Address correspondence to Usha Goswami, Centre for Neuroscience in Education, Department of Psychology, University of Cambridge, Downing Street, Cambridge CB2 3EB, UK; e-mail: firstname.lastname@example.org.
There is growing evidence that children with reading difficulties show impaired auditory rhythm perception and impairments in musical beat perception tasks. Rhythmic musical interventions with poorer readers may thus improve rhythmic entrainment and consequently improve reading and phonological skills. Here we compare the effects of a musical intervention for poor readers with a software intervention of known efficacy based on rhyme training and phoneme-grapheme learning. The research question was whether the musical intervention would produce gains of comparable effect sizes to the phoneme-grapheme intervention for children who were falling behind in reading development. Broadly, the two interventions had similar benefits for literacy, with large effect sizes.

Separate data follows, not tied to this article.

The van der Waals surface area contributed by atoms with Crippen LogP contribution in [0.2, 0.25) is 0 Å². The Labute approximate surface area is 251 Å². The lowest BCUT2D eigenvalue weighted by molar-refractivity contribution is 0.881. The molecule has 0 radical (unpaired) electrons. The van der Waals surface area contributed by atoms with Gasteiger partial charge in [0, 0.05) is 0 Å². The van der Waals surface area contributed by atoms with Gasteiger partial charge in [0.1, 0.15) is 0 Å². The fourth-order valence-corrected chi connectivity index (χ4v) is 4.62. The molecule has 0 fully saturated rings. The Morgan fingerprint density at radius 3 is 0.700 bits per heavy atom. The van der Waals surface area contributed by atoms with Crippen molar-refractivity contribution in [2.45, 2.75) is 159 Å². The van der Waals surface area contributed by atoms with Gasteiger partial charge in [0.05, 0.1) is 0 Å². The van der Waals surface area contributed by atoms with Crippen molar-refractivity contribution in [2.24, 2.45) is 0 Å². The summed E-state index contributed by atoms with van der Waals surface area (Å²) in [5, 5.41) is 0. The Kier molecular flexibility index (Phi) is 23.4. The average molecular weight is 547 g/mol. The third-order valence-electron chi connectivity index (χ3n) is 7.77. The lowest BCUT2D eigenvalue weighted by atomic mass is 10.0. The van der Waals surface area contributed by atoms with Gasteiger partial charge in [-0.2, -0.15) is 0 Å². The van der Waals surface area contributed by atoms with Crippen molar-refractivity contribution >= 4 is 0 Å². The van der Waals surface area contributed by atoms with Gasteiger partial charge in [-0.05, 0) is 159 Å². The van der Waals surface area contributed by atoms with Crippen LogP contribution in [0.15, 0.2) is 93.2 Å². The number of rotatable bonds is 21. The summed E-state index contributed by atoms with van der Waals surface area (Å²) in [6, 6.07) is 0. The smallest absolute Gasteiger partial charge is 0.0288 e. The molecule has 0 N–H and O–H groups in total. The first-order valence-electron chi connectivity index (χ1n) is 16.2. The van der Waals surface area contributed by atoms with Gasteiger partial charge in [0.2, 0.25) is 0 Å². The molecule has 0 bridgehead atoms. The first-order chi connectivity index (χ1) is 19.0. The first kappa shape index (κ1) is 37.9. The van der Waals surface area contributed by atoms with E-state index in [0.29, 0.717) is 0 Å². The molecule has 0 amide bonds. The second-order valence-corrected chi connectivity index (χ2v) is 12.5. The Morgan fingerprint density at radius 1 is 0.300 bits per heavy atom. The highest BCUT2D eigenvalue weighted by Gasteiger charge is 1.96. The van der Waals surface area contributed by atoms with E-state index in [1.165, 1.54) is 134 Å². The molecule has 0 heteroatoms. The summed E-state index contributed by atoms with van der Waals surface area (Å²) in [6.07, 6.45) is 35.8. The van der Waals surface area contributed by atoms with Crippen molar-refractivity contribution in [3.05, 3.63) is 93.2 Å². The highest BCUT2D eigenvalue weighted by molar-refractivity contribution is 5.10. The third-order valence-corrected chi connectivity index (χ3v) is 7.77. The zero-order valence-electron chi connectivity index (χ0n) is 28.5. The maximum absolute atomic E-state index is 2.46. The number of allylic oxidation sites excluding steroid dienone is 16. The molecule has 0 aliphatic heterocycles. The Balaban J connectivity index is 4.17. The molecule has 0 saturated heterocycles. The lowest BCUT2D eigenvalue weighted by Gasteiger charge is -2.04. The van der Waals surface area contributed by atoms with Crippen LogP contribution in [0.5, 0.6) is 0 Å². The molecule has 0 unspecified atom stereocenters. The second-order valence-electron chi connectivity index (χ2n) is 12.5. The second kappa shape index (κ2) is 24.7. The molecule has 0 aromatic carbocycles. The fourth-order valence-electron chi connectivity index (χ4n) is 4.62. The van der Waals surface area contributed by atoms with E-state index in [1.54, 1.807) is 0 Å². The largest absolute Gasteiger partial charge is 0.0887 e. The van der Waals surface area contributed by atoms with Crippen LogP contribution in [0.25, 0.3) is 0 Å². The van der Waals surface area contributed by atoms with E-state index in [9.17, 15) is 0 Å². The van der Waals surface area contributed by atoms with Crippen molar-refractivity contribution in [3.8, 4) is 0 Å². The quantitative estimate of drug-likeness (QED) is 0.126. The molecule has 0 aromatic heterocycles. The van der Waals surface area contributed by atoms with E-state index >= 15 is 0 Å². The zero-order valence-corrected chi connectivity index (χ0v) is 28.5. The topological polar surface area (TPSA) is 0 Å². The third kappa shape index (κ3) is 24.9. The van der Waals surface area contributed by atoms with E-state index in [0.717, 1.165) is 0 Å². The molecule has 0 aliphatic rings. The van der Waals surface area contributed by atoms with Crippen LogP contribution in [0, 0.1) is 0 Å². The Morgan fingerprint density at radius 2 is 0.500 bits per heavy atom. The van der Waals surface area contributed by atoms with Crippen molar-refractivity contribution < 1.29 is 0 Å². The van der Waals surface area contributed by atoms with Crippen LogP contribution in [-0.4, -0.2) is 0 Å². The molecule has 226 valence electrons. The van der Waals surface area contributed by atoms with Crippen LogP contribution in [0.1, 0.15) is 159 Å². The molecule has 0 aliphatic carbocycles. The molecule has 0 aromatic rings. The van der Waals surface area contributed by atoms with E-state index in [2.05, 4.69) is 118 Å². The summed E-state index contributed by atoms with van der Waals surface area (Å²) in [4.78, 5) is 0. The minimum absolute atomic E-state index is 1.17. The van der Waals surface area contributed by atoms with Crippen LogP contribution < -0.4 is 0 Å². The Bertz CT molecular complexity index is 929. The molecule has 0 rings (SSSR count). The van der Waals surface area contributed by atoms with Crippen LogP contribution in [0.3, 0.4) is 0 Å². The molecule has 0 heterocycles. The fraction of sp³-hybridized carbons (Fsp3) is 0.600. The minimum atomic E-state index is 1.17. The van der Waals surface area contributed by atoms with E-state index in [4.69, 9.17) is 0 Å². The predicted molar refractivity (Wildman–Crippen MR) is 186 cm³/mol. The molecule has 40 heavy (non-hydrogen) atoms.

Even with explicit instruction, 5%–17.5% of schoolchildren do not become fluent readers (Shaywitz, 1998). Remedial educational packages which target the component skills of grapheme-phoneme and phoneme-grapheme learning combined with training in phonological awareness can be very effective (Bus & van Ijzendoorn, 1999). Even so, some poor learners do not benefit significantly from such interventions (Torgesen, 2000). A deeper understanding of the underlying causes of poor reading could enable the development of alternative remediation packages which benefit reading by training the cognitive and perceptual abilities that may underpin poor phonology and poor reading, rather than training reading per se. Here, we explore the utility of a rhythmic musical intervention for poorer readers. The musical intervention was developed on the basis of temporal sampling theory, which proposes that an underlying difficulty in neural rhythmic entrainment found across the IQ spectrum is one cause of the poor phonological skills developed by children who go on to become poor readers (Goswami, 2011; Kuppen, Huss, Fosker, Fegan, & Goswami, 2011).